The world's central banks can "print" money, simply create money out of nothing – as if it would save us from economic collapse. Such electronically created "money" applies to us and our descendants, while the privileged owners of central banks, politicians and privately owned banks know that the debt they create must be settled by the rest of us – depositors and taxpayers. An example of this is that when your salary is transferred to an account in your name in DNB, the money is no longer yours. Because the account has your name, you think and act as if they are yours, but what you have actually done is "borrow" the money from the bank. The bank uses them as if they belong to the bank, not you. Using the Fractional Reserve Lending system (see previous articles on this in Ny tid), your deposits create unlimited credit that is used for the bank's own debt-financed investments. Every penny you have in the bank is watered down. When this pyramid scheme collapses, you lose. You also do not participate much in the return on the use of your savings. In a way, your mortgage is in fact a loan you give to yourself created by the bank clerk's keystroke on a PC. You must also provide security for and interest-
Pay to "borrow your own money". The bank thus creates unlimited credit with your savings. They can then use this credit to invest billions in the stock, bond and derivatives markets, in favor of the bank's most privileged customers, shareholders and management – but you and the community are at risk of ending the bill.

Crippling credit party. The banking system rests on this potential debt burden. But when the trust Stavi in ​​Finance Norway correctly describes as crucial to the "system's survivability" is weakened, it will inevitably lead to economic and societal collapse. The question is whether, in a cash-free society, this can be avoided by having full control over people's means of payment.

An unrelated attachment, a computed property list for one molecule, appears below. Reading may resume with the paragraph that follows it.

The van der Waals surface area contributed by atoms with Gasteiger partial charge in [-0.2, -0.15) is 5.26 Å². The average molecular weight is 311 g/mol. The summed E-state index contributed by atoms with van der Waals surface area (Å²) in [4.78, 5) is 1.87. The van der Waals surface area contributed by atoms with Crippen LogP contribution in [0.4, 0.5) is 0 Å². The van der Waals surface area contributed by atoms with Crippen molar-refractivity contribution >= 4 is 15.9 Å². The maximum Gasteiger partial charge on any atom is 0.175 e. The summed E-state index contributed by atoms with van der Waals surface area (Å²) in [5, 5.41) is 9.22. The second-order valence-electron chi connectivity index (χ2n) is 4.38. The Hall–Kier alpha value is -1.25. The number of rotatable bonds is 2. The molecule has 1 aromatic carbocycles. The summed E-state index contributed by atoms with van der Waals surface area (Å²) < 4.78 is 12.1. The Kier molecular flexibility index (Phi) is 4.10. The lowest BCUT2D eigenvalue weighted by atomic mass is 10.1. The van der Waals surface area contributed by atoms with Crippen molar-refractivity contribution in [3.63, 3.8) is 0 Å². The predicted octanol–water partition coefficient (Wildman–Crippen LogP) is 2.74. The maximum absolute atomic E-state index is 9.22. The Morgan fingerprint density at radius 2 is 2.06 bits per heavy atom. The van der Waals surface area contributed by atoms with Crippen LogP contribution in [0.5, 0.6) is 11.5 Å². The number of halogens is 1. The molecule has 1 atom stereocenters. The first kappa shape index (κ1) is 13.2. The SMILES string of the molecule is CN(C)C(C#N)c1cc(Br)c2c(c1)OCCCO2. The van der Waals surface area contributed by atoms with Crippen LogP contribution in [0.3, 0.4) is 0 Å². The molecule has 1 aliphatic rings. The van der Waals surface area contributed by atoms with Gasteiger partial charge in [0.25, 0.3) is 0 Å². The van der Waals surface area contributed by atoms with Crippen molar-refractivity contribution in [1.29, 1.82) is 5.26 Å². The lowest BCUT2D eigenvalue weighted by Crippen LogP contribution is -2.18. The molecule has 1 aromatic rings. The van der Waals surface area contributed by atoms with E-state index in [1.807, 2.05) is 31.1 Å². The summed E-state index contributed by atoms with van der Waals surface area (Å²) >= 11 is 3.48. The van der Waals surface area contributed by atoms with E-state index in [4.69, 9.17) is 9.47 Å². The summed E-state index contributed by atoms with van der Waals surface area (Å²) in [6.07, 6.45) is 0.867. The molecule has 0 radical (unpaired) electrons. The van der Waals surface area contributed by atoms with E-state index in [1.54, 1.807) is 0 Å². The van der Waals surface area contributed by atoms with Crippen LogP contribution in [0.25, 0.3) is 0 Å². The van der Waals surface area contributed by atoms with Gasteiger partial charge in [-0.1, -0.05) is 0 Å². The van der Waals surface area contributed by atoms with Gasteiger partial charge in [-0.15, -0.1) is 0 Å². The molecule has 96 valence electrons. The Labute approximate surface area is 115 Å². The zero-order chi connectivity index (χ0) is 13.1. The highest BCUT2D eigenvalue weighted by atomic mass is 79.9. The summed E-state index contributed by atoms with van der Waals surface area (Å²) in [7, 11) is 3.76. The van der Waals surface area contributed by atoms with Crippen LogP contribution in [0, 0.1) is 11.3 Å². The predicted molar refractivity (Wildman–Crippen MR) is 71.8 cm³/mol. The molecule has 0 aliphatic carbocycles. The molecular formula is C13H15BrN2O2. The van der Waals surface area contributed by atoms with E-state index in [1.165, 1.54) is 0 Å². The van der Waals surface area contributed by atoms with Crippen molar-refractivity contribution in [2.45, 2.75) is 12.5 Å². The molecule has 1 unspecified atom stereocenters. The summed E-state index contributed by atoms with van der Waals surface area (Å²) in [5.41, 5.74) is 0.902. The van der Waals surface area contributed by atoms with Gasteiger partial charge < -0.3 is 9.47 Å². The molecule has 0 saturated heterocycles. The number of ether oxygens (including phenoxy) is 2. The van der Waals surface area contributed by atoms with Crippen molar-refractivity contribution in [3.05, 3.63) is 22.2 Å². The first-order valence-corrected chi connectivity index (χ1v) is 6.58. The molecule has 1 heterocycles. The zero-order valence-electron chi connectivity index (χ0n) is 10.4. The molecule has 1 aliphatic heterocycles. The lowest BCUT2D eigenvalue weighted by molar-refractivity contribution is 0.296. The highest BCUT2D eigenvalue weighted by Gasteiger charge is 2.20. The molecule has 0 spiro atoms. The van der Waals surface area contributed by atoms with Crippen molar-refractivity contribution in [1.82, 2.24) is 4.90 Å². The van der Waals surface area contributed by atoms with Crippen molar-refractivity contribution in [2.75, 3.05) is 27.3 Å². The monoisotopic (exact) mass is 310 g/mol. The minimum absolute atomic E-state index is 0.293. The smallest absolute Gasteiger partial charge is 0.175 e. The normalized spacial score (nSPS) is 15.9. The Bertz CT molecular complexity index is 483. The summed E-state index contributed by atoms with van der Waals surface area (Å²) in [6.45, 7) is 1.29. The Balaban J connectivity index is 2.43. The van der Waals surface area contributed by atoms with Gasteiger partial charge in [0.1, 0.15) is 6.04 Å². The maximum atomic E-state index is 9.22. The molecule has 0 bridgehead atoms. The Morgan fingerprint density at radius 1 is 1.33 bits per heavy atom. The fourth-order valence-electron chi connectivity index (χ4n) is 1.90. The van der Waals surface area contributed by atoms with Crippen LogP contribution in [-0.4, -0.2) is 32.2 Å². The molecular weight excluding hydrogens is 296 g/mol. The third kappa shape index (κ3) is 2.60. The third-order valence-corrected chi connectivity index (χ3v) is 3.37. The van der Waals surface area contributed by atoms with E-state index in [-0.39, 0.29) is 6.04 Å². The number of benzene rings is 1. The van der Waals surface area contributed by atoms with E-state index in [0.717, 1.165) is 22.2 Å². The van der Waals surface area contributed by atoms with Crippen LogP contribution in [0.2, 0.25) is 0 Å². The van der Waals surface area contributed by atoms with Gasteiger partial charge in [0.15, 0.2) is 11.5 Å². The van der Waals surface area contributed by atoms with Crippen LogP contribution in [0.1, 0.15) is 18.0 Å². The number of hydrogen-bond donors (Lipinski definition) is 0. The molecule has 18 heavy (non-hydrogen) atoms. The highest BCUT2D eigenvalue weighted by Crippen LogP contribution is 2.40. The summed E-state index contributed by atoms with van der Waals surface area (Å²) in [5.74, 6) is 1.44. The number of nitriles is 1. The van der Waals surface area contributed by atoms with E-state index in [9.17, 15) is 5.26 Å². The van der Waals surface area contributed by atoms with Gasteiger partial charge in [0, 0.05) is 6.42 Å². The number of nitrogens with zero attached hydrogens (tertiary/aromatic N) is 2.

Therefore, of course, it is OK that cash no longer exists – and that we could no longer claim to have our money paid out in a crisis. Then of course it is okay for politicians to introduce capital controls, as they have done in Greece and Cyprus – and as they will eventually do in Italy and France, Norway and the rest of Europe.

In a cash-free society, the money power and the politicians have achieved what they really want: an Orwellian society where the citizens are monitored 24/7 and where the politicians in beautiful association with the monetary elite do exactly as they want with us. Historically, this has always been to retaliate until the money system collapses, which has happened time and time again. It is the citizens who are left with the hangover after the money party's and politicians' eleven-credit party.

Because we do not want these to lull us into a state of trust and confidence, similar to what President Eisenhower once described: “If all the citizens want is security, we could put everyone in jail. There they have their heads over their heads, enough food and feel safe. ”

Olav has 30 years of experience in finance.

Also read: The battle for cash og Cash off.

Hans Eirik Olav
Olav has a long time from the financial world behind him.

You may also like